Thursday, January 24, 2008

OLAP Workshop 6 : Advanced Cube Design

In the previous workshop we looked at creating a cube making use of AWM’s ability to manage the other features. In most cases these default settings will provide good load and query performance. Certainly when looking at the data model that supports the 10g common schema the default settings do a great job and make life much easier. Consequently, you can design and build the analytic workspace from using the data sourced from the SH schema in about 15 minutes.

In some cases you may need to move beyond the default settings and in the next few sections we will look at the other tabs that are part of the Cube wizard. These tabs control sparsity, compression and partitioning features, aggregation rules, and summarization strategies. The tabs and the features they control will be explained in the following order:
  • Implementation Details
  • Rules
  • Summarize To
  • Cache

But before proceeding there is one important thing you should always do before starting to load data into a cube (of a dimension) – review the data in as much detail as possible. Data quality is a subject that most companies often don’t even consider when building cubes, and most consultants just take the data given to them a load it without question.

In any project I would allocate 10-30% of the time looking at the data. The information gained at this stage will provide huge benefits later when you need to determine sparsity patterns (explained later). On a recent customer project I was asked to tune a cube to improve load and aggregation times. When we started to review the data we noticed some very very large numbers in one of the measures, which were simply amazing. After a lot of analysis we determine the ETL that was computing the figure in to the fact table had a mistake. Unfortunately both the developers and business users failed to identify this error. To compound the problem, the data formed a key business metric.

Therefore, NEVER EVER start loading data until you have checked the quality. Ideally you should use the data quality features of Warehouse Builder, which can significantly speed up this process. There are a number of presentations relating to data quality on the Warehouse Builder OTN home page.

Implementation Details Tab
Most of the advanced options for tuning your multidimensional model are found on the Implementation Details tabbed page of the Create Cube wizard. As shown below the Implementation Details tabbed page contains four important tuning features of Oracle OLAP. The correct use of these features ensures that your analytic workspace is very efficient and is implemented in an optimal way.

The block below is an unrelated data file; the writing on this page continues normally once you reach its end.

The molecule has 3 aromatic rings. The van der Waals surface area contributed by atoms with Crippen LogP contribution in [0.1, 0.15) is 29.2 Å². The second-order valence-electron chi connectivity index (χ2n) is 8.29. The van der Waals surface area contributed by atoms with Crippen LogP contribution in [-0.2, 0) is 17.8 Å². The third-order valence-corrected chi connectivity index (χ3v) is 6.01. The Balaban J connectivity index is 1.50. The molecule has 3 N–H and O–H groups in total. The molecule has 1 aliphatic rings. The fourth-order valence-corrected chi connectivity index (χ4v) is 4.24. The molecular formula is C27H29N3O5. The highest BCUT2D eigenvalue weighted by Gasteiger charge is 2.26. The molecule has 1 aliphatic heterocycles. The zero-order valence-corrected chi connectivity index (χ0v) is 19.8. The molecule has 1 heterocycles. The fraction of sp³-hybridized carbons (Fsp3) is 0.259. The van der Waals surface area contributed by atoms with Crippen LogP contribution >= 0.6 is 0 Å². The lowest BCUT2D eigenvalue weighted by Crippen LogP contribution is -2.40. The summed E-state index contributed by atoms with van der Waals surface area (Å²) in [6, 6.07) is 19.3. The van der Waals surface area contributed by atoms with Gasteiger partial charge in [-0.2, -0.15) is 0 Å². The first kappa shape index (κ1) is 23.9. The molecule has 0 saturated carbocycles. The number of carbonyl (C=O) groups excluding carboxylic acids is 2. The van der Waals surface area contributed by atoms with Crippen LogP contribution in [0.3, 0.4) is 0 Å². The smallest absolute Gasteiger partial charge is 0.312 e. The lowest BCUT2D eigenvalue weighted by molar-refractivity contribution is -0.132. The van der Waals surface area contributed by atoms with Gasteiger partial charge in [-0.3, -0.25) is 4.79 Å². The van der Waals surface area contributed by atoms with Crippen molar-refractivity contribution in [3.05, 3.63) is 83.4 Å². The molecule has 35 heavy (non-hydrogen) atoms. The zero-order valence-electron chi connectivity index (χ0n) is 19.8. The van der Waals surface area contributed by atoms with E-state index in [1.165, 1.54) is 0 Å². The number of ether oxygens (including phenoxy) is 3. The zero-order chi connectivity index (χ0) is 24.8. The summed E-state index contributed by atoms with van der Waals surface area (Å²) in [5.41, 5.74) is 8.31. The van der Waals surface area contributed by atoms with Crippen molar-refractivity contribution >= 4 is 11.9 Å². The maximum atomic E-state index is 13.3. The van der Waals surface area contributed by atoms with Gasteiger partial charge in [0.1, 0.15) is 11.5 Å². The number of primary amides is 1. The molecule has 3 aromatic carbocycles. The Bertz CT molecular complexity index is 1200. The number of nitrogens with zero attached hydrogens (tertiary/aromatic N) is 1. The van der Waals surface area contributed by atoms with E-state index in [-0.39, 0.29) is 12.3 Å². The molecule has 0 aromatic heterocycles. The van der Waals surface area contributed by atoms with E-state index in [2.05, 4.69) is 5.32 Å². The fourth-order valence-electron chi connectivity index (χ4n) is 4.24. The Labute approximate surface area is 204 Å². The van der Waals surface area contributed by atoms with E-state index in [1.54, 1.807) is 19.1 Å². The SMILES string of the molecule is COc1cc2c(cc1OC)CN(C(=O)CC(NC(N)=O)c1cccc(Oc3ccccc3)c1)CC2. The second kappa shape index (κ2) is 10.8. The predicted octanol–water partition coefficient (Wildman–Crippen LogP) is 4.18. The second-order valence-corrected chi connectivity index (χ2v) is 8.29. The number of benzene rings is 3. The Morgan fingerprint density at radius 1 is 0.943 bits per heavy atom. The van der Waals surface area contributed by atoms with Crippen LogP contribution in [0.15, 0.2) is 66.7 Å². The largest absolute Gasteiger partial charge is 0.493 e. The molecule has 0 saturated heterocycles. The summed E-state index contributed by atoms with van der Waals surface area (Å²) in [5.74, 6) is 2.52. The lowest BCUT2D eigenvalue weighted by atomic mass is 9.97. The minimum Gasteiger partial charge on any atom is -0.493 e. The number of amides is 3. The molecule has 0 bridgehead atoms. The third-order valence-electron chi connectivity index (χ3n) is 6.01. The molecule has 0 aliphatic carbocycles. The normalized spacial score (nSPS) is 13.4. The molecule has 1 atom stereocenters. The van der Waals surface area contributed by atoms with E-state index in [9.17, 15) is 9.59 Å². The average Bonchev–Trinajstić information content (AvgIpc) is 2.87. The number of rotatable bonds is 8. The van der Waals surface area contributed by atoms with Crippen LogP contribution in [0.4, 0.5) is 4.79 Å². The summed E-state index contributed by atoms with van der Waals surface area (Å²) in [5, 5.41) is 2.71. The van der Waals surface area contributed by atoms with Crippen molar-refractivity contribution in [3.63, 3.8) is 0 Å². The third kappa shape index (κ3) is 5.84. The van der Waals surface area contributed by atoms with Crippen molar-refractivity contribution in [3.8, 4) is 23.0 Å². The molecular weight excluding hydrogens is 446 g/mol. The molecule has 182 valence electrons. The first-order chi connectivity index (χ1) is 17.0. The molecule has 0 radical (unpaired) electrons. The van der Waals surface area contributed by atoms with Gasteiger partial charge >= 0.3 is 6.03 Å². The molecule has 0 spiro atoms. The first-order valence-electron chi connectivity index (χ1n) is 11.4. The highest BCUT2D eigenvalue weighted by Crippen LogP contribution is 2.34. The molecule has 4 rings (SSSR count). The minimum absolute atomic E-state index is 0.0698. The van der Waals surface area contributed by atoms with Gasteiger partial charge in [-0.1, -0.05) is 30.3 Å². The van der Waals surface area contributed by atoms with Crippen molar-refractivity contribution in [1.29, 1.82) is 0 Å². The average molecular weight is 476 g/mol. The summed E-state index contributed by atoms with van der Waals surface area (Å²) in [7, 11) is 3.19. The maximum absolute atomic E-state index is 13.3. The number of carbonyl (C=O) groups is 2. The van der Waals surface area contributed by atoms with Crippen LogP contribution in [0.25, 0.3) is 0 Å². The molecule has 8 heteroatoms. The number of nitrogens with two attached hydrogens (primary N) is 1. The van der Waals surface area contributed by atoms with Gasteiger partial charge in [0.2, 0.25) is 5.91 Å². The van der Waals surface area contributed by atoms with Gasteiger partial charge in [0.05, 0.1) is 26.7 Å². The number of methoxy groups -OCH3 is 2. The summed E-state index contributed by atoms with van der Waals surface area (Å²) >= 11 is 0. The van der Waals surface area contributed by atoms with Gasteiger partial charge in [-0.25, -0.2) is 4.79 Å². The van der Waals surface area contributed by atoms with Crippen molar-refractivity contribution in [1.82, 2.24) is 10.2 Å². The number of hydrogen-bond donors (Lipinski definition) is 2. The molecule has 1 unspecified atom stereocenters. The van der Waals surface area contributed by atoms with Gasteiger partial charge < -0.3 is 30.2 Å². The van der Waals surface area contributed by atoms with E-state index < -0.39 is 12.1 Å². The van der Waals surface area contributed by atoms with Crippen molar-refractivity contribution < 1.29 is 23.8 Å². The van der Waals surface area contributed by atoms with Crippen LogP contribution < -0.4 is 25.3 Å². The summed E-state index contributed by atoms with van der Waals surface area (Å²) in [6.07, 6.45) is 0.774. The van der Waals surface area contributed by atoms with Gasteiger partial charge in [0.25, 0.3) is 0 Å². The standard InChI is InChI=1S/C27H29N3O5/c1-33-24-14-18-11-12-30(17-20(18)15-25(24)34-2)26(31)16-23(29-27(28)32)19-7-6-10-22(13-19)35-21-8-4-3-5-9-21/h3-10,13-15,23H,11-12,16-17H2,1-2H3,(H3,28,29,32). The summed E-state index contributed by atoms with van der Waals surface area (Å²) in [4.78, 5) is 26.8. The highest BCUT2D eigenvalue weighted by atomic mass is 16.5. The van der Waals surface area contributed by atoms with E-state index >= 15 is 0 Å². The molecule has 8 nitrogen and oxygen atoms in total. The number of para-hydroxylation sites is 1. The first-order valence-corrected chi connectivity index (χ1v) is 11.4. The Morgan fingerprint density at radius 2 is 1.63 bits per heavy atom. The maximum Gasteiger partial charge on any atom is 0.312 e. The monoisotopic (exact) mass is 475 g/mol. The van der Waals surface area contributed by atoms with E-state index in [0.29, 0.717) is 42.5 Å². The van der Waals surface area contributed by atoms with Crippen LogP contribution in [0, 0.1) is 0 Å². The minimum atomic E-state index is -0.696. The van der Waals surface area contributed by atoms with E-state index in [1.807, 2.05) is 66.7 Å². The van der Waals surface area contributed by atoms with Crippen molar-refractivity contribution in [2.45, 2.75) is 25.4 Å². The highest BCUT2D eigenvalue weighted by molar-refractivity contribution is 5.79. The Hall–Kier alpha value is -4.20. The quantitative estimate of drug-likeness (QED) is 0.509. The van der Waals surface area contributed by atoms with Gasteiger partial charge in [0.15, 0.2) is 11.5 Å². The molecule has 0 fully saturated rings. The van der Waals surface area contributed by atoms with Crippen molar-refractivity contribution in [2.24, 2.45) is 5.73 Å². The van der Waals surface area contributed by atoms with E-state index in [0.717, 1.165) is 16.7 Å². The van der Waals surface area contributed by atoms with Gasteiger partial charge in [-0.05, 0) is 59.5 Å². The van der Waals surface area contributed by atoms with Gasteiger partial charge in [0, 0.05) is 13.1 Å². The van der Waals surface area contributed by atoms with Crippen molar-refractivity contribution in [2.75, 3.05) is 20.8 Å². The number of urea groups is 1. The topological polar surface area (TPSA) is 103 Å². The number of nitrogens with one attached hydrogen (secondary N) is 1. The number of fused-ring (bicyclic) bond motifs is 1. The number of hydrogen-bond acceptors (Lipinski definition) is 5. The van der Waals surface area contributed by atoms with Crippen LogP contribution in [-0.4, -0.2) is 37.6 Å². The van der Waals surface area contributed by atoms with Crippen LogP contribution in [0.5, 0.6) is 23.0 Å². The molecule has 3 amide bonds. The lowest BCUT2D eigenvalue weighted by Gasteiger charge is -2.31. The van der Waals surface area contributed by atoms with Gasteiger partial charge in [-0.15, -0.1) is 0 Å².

1.Sparsity: AWM 10g, by default, applies the common best practice in deciding which of your dimensions should be marked as “sparse” when you create a cube. Sparsity refers to the natural phenomenon evident in all multidimensional data to some degree: Not all the cells in the logical cube (the total possible combinations of all the dimension members for each dimension of the cube) will ever contain data. It is very common for a relatively small percentage of the possible combinations to actually store data. By understanding the sparsity of the data you expect to load into your AW, you can tune how it handles that sparsity and improve the performance of data loading and aggregation and reduce the disk-storage requirements for the populated AW.

After you understand which dimensions are sparse and which are not, their order can be important. When there are a large number of empty cells in a cube, the cube is said to be “sparse.” For example, if you are a manufacturer of consumer-packaged goods, you do not sell one or more of every single product you make to every customer, every day, through every sales channel. Different customers buy different products, at different time intervals, and each customer probably has a preferred channel. Different products may display different sparsity patterns: Ice creams and cold drinks tend to sell faster in the summer, whereas warm arctic coats are more popular in the winter (particularly in cold locations).

When using multidimensional technology, pay attention to sparsity so that you can design cubes efficiently. The effect of sparsity in data (and a badly designed cube) can result in tremendous growth in disk usage and a corresponding increase in the time taken to update and recalculate data in the cube. Inefficient sparsity control in any multidimensional data store can result in many empty cells actually being physically stored on the disk. This is something that is less of a concern with relational technology, because it is rare to store a completely null row in a table.
Oracle OLAP automatically deals with sparsity up to a point. But you, as a cube builder, can provide Oracle OLAP with the information that you know about your data (and information that Oracle OLAP needs to know) to deal with that data extremely efficiently.

Cube designers express sparsity in percentage terms. Data is said to be 5% dense (or 95% sparse) if only 5% of the possible combinations of the cells in a multidimensional measure or cube actually contain data. In many cases, data is very sparse, especially sales and marketing data. Only very aggregated data with a fairly small number of dimensions is typically dense enough for you to not consider sparsity.